The energy crisis has been a matter of concern for world leaders for several decades and has become the driving force behind major discussions and tensions between the main powers.
Since the outbreak of the war between Russia and Ukraine, the debate on this issue has escalated, given that the nation led by Putin is one of the major suppliers of the energy used by Europe daily.
The war highlighted Europe’s dependence on Russia, and many nations began to discuss how imported gas should be replaced.
In parallel, during the year 2021, global electricity consumption increased by more than 6% over the previous year, as reported in the annual report of BP (the third largest oil and gas producer in the world).
Most of this energy is produced from coal, which has also generated a great contradiction in the countries leading the “fight against climate change,” which seek to reduce the production of energy based on fossil fuels due to their high gas emissions.
Renewable energies are nowhere near being able to replace coal-based energy production, so the discourse of environmentalists and promoters of the fight against “climate change” has reached a dead end. Added to this are the criticisms that gas consumption in Europe generates dependence on Russia, so what is the way forward?
In this complex context, the alternative that many are proposing is a return to nuclear energy.
And this is where the Chinese communist regime appears again as a protagonist. Given that while Western nuclear reactors gradually ceased to be used during the last decades, China developed this industry exponentially to the point that today it offers to export its technologies and lead the international impulse of this ancient and controversial way of generating energy.
What is nuclear energy, and how dangerous is it?
Nuclear power plants use atomic fission to produce energy. Basically, it works by splitting a heavy atom, usually uranium 235, which causes more neutrons in a multiplier effect, unleashing a powerful chain reaction in just a fraction of a second.
This action releases a large number of neutrons and gamma rays and generates a strong amount of heat energy; the intense temperature increases the temperature of the water and produces steam. The pressure of this concentrated steam turns the reactor turbines, which in turn activates a generator to produce electricity and finally send it to the grid.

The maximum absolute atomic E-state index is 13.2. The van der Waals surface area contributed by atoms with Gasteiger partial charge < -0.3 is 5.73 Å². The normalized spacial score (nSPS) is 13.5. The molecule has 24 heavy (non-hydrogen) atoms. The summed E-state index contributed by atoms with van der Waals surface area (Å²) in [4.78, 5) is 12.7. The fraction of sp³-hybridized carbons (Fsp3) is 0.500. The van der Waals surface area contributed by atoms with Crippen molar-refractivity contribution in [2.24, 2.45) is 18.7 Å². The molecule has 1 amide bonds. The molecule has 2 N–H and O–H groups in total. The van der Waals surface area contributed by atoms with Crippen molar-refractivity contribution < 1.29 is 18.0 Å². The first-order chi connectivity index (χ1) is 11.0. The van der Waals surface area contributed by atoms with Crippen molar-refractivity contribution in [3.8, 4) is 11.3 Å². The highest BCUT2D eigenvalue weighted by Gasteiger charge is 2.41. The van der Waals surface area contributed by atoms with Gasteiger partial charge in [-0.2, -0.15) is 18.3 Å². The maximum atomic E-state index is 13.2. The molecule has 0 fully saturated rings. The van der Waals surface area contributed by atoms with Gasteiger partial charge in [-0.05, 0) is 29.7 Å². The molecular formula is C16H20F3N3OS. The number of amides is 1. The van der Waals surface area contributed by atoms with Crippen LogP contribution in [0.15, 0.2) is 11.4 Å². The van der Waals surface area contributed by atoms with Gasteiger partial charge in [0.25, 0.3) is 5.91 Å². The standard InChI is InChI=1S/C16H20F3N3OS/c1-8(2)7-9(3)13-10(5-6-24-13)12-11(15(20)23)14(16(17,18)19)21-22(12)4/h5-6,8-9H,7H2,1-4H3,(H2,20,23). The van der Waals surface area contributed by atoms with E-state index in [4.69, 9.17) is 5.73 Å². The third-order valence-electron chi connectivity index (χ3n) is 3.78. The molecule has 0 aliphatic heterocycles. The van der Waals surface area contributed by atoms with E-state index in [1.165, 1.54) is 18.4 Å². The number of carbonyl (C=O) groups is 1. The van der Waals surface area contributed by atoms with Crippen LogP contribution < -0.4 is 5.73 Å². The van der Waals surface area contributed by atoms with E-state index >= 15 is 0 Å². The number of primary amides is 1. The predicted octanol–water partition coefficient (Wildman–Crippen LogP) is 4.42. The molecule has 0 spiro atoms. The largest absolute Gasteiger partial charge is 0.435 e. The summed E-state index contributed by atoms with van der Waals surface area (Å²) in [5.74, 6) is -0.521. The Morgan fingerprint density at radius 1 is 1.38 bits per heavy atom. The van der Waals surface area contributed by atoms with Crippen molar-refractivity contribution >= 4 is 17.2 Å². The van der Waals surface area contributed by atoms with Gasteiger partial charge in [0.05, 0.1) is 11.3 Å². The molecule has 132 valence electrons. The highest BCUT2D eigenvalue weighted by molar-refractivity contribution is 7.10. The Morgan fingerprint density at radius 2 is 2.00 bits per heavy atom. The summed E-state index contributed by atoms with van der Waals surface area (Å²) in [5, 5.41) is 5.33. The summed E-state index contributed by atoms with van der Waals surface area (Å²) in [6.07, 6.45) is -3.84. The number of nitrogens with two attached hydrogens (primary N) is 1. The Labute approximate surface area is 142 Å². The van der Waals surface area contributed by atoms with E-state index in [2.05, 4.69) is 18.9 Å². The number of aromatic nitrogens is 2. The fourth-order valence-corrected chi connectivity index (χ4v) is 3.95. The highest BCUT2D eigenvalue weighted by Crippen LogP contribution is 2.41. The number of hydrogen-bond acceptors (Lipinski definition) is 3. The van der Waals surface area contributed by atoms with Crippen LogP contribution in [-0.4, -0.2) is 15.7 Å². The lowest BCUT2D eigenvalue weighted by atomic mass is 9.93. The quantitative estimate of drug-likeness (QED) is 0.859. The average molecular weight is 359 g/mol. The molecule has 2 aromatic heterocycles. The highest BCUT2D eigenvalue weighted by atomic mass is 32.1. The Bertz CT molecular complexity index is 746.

Many environmentalists defend this type of technology, arguing that carbon dioxide emission is almost nil, and the release of steam (the smoke that can be seen coming out of the large reactor chimneys) is completely harmless to the environment.
However, it is well known that the operation of a nuclear reactor implies the existence of a really high latent danger, which in case of any kind of failure, the consequences can be terrible.
Radioactive waste from nuclear plants can be toxic to the environment for decades and even thousands of years, and its treatment is very complex. For example, in the case of high-level waste, it has to be stored in three different stages, the last of which is underground at a depth of 650 to 3,300 ft. The consequences are terrible if there is a leak or failure in the treatment system.
Energy crisis: European Union classifies nuclear energy as “green”
Faced with strong pressure from the energy crisis and the need to develop other alternatives to energy production, the European Union (EU) classified nuclear energy as “green” at the beginning of 2022, considering it necessary for the transition to carbon dioxide-free generation.